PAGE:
He does an admirable job of portraying the suffering German officer, tormented by memories of various forms of abuse delivered to others by his own hand, all for the sake of Hitler's Reich. Now, seeking to deliver his fellow deserters from Nazi retribution, Kleist is a strange protagonist, indeed.

The art, courtesy of penciler Chris Weston, is extremely enjoyable, with the real payoff being in the strong facial expressions. Kleist is a deeply burdened and tortured individual, and it shows. Without even one written word, this character's pain would be obvious to any who happened to thumb through the book.

Though certainly not recommended for children, War Story is a very interesting look at a couple of things that really makes us human; the ability to repent, and to change.

War Story can be found at comic shops and some online retailers and auctions. Locate your local comic book store by dialing 1-888-comicbook.

War Story is published by D.C. Comics, 64 pages, $4.95.

Review by Mark Allen

Wake - From 2001

A clutch of spaceships and alien mind readers search for planets to colonize, and find a jungle-infested one and a savage girl named Navee. She was shipwrecked as a baby and orphaned, just like Tarzan. Wake is the name of the alien convoy that threatens her world and titles this new adventure series from NBM publishing and Frenchmen Phillippe Bucket and Jean-David Morvan.

The art in this reprinted European title is magnificent. For the sake of brevity, everything is technically done right, and the artist's style is distinctive and dynamic. Especially impressive are his panoramic jungle scenes, and this artist can draw banks of gadgets and gaggles of robots as easily as the banks of rivers and gaggles of geese. That degree of versatility is a rare talent.

The writing on Wake is no less impressive. For the sake of brevity, everything is technically done right, and the writer's style is distinctive and dynamic. Especially impressive are plot twists that elevate this series beyond "just another homage to Tarzan", characterization that ignores stereotypes, and crisp, believable dialog.

In the wake of such praise, is there no weakness, no flaw in Wake?

Navee looks thirteen years old, and jumps and swings across these comics pages naked except for a loincloth. That is considered child pornography under American law and business as usual in France. Therefore, a black strip was added across Navee's chest for the American edition. It may surprise readers who know this reviewer is Christian that he suggests the strap is both silly--and welcomed. This self-censorship is silly because Navee's nudity is no more salacious than a photograph of a naked baby. It is meant to suggest her innocence. That strap, however, is welcomed because all of her readers are not innocent and, necessary or not, it does nothing to detract from the graphic novel.

Wake is highly recommended for truly mature readers who can discern between lust and artistic license.

Wake/48 pgs., $9.95/sold in comics shops, at, and in bookstores.

Review by Michael Vance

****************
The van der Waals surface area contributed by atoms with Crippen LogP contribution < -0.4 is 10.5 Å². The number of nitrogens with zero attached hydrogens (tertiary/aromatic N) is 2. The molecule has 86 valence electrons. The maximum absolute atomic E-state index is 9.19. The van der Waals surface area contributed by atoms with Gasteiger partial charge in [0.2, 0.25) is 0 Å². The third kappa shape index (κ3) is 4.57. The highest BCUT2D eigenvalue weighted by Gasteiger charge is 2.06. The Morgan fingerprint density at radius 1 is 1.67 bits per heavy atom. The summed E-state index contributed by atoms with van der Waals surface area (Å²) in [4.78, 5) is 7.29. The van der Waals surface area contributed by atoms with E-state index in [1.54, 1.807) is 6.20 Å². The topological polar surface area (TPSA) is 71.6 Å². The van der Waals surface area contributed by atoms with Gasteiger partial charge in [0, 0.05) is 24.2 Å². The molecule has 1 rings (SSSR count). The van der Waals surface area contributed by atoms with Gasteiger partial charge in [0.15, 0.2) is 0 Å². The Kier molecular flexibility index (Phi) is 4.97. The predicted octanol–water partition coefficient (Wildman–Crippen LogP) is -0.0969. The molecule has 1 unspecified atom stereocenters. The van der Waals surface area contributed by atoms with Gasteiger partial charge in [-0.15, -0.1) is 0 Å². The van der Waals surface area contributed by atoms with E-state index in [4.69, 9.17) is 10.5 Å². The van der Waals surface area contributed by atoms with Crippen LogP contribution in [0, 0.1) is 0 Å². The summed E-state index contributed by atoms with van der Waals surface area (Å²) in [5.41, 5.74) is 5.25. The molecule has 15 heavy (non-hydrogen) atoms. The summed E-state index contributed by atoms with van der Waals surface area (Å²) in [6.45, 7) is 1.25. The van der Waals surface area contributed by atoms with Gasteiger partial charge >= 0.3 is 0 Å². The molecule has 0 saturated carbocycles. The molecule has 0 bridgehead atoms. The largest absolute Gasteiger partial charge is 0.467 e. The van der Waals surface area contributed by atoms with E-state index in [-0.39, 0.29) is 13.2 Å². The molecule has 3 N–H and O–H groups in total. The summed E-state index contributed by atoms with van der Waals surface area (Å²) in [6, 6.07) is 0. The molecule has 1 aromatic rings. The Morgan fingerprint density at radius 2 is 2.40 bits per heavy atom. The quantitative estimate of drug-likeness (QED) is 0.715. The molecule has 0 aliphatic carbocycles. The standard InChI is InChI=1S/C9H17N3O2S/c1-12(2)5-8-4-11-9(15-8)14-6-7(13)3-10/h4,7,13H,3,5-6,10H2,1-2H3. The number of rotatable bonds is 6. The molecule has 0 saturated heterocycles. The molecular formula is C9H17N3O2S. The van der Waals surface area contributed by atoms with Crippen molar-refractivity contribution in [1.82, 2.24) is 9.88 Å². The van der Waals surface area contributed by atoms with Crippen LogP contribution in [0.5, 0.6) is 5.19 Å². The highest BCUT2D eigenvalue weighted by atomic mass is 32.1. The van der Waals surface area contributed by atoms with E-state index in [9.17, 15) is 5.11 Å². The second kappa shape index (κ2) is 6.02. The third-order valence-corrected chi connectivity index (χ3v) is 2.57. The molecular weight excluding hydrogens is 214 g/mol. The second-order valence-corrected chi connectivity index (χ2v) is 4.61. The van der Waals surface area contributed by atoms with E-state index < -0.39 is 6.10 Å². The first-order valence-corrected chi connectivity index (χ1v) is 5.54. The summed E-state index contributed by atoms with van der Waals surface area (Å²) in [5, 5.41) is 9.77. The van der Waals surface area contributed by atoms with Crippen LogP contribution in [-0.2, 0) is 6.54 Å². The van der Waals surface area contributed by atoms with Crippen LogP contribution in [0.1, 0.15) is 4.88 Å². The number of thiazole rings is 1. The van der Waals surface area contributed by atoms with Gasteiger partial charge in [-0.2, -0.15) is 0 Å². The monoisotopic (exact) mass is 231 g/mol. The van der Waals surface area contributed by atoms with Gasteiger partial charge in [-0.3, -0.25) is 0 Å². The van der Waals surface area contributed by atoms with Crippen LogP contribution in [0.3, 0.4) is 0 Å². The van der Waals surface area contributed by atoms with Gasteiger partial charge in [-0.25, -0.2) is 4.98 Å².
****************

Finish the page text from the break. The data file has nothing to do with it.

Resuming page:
Usagi Yojimbo - From 2001

Meet Miyamoto Usagi. Usagi is a ronin, or "masterless samurai," who lives in the turn of 17th century Japan. On the tail of civil war, the samurai has become the ruling class throughout the land, living by the honor-code known as "bushido." Oh, did I also mention that Usagi is a..., well, a rabbit..? Yes, a rabbit.

Now, before you totally disengage, let me say that this is NOT another "funny animal" book. Far from it. In fact, if there is any comic work that deserves notice by the community outside of the largely-disinclusive comic-reading public, it's Stan Sakai's Usagi Yojimbo.


Because it contains all of the elements that make, not just a great comic book story, but a great story, period. Interesting characters set against intriguing backgrounds and locations, intelligent storytelling, action, suspense, humor, romance,...if one looks long enough at the volumes of this work that have been collected, all of the above can be found.

Sakai has mastered the art of telling a fine story, especially where depth of character is concerned.

After several years of publication, Usagi has a rich supply of recurring characters, all of them captivating in their own right. But, from what I can tell, Usagi was every bit as enthralling at the beginning as it is now. Nothing like witnessing a fine creator put his world together.

The artwork, also handled by Sakai, is very clear and distinctive. It is rendered in a very light-hearted, cartoony style that, by some miracle of the pen, does not rob the book of one iota of its dramatic charm. When appropriate, it can serve comedic purpose, then set a dark, almost brooding tone on the next page. How he does it isn't important; that it works is.

Several volumes of this work are now available, and come highly recommended for all ages.

Usagi Yojimbo volumes can be found or ordered wherever comic books are sold.

Usagi Yojimbo, published by Fantagraphics, and Dark Horse Comics, 144 pages, $14.95.

Review by Mark Allen

True! - From 2001

TRUE! 143 pages & $12.95 from Plan Nine Publishing. Sold in book stores, comic shops and on the internet at

Seventy-five percent of hardcore comic book and strip fans will not think TRUE! is a comic book or comic strip. (Source: I made it up). But ninety-nine percent will enjoy it. (Source: Daryl Cagle’s talent).